Collaboration between business and IT accelerating customer experience

11th Mar 2013

New research has revealed that collaboration between IT and other business divisions is enabling organisations to deliver superior customer experience and improved brand differentiation.

That’s according to Forrester’s Consulting study, commissioned by Colt Technology Services, which investigated the relationships between IT and other business divisions. The study showed that insufficient engagement between IT and customer-facing business departments is affecting positive business transformation.

Despite IT increasingly being given responsibility to make workforces more efficient through data-driven decisions, less than half of the CIOs polled said they frequently or often collaborate with marketing (43%) and sales (3%). In comparison, 79% of CIOs frequently collaborate with finance.

Yet the CIOs polled in the study rated providing a better service to customers (80%) and a more responsive service to lines of business (74%) as more important than controlling costs when choosing a managed service provider. Clearly there’s a desire to fuel collaboration between different business functions.

This will become more important because all business functions must increasingly explain the necessity of purchases in terms of benefit to the bottom line and the end-user. If the CIO collaborates with sales and marketing, they will inevitably become more familiar with the overall business strategy and position and can then incorporate this viewpoint when championing IT throughout the company.

This need is not limited to the IT function. As HR departments increasingly invest in software – and businesses place value on the interoperability of all their data – HR directors will have to consider IT systems in other parts of the business and how their purchase will fall into the organisation’s overall IT infrastructure.

There are other new relationships brewing too – as the culture of a business continues to play a prominent part in PR/reputation management efforts, the HR and PR functions will need to work together to both a) create a happy workforce and b) make sure customers know they are buying from an ethical company.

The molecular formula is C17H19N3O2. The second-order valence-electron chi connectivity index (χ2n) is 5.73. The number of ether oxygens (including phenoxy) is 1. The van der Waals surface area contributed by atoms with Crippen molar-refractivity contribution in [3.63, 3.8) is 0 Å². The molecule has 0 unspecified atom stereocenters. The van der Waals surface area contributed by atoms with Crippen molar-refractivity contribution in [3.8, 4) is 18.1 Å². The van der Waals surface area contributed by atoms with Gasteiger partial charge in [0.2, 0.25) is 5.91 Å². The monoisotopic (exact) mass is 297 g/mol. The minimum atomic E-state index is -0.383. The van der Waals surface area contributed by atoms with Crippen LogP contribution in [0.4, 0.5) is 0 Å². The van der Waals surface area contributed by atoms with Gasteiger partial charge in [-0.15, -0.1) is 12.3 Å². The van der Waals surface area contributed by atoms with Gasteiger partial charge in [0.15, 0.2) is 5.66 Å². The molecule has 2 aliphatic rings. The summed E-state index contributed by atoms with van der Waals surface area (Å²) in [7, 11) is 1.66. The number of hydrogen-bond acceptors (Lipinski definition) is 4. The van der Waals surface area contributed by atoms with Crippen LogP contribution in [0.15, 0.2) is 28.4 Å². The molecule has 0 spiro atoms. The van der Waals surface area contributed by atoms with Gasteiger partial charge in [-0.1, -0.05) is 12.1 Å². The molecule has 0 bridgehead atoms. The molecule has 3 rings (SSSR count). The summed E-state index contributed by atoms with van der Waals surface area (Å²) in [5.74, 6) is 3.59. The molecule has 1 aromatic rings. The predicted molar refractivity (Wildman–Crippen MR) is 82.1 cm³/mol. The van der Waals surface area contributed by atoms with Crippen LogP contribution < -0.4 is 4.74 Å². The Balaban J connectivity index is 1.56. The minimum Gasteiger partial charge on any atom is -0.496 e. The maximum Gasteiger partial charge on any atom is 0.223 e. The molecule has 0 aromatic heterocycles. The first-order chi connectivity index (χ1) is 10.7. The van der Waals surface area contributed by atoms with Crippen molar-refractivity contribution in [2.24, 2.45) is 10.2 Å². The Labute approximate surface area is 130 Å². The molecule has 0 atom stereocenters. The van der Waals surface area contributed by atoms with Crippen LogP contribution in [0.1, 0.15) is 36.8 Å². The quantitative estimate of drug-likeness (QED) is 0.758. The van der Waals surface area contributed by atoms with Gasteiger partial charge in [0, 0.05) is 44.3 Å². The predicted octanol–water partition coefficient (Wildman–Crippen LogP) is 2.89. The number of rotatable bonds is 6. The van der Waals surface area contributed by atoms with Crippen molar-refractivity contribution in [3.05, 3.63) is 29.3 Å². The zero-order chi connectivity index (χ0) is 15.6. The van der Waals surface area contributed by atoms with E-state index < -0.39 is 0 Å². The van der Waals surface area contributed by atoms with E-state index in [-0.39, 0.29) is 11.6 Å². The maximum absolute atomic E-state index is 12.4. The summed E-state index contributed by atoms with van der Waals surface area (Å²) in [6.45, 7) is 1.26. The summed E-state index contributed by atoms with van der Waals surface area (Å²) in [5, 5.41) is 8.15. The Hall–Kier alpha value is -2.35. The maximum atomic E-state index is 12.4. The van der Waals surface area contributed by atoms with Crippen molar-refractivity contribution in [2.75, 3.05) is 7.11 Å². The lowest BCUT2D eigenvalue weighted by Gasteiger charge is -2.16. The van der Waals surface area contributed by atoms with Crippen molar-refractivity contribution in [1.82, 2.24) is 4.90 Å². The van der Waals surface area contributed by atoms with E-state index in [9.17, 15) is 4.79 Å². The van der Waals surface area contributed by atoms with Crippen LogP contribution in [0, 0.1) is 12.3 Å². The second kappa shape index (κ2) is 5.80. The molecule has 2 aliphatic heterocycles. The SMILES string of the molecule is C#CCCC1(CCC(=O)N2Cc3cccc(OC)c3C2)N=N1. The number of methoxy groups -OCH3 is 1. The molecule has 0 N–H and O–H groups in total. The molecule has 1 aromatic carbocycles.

It will also increasingly fall to HR to guide the relationship between business divisions and ensure that collaboration is orchestrated as efficiently as possible. The core business divisions have very different remits and priorities; making sure all voices are heard but still focus on the business as a whole will be a big challenge for HR.

Julie O’Hara, VP of Services and Solutions at Colt, commented on the importance of IT’s place in driving business transformation: “Within the marketplace, we see the CIO who understands how lines of business operate and interact with each other, as well as the strategic objectives of their customers and suppliers, emerging as a driver of business transformation and changing the IT department into a service provider to the enterprise. This enables the whole organisation to deliver superior customer experience and improved brand differentiation.” 

Gartner analyst Jennifer Beck previously outlined the importance of fostering the relationship between the CMO and CIO. It’s easy to figure out why these two not only dress differently but appear to be from different planets but pitting them against each other just isn’t helpful, she said. 

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